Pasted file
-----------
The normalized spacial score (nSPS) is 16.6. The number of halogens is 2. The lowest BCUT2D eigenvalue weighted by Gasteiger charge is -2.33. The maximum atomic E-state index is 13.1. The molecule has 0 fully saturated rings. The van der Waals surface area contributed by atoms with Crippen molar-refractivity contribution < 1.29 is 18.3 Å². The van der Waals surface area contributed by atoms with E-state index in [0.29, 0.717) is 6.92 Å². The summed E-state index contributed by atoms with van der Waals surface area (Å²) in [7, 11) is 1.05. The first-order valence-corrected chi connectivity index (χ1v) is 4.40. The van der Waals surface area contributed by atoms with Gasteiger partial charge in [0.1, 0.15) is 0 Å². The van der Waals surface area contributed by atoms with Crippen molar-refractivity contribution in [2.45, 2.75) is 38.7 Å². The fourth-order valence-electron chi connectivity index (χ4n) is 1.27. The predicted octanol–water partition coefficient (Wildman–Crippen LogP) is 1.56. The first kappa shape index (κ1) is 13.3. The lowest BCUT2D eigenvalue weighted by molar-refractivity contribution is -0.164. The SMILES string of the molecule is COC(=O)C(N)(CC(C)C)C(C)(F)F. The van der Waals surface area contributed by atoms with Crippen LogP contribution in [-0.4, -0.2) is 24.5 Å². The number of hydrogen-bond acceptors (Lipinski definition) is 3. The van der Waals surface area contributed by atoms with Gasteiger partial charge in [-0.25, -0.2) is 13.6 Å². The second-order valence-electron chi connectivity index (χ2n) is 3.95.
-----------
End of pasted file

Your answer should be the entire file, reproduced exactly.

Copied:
The normalized spacial score (nSPS) is 16.6. The number of halogens is 2. The lowest BCUT2D eigenvalue weighted by Gasteiger charge is -2.33. The maximum atomic E-state index is 13.1. The molecule has 0 fully saturated rings. The van der Waals surface area contributed by atoms with Crippen molar-refractivity contribution < 1.29 is 18.3 Å². The van der Waals surface area contributed by atoms with E-state index in [0.29, 0.717) is 6.92 Å². The summed E-state index contributed by atoms with van der Waals surface area (Å²) in [7, 11) is 1.05. The first-order valence-corrected chi connectivity index (χ1v) is 4.40. The van der Waals surface area contributed by atoms with Gasteiger partial charge in [0.1, 0.15) is 0 Å². The van der Waals surface area contributed by atoms with Crippen molar-refractivity contribution in [2.45, 2.75) is 38.7 Å². The fourth-order valence-electron chi connectivity index (χ4n) is 1.27. The predicted octanol–water partition coefficient (Wildman–Crippen LogP) is 1.56. The first kappa shape index (κ1) is 13.3. The lowest BCUT2D eigenvalue weighted by molar-refractivity contribution is -0.164. The SMILES string of the molecule is COC(=O)C(N)(CC(C)C)C(C)(F)F. The van der Waals surface area contributed by atoms with Crippen LogP contribution in [-0.4, -0.2) is 24.5 Å². The number of hydrogen-bond acceptors (Lipinski definition) is 3. The van der Waals surface area contributed by atoms with Gasteiger partial charge in [-0.25, -0.2) is 13.6 Å². The second-order valence-electron chi connectivity index (χ2n) is 3.95.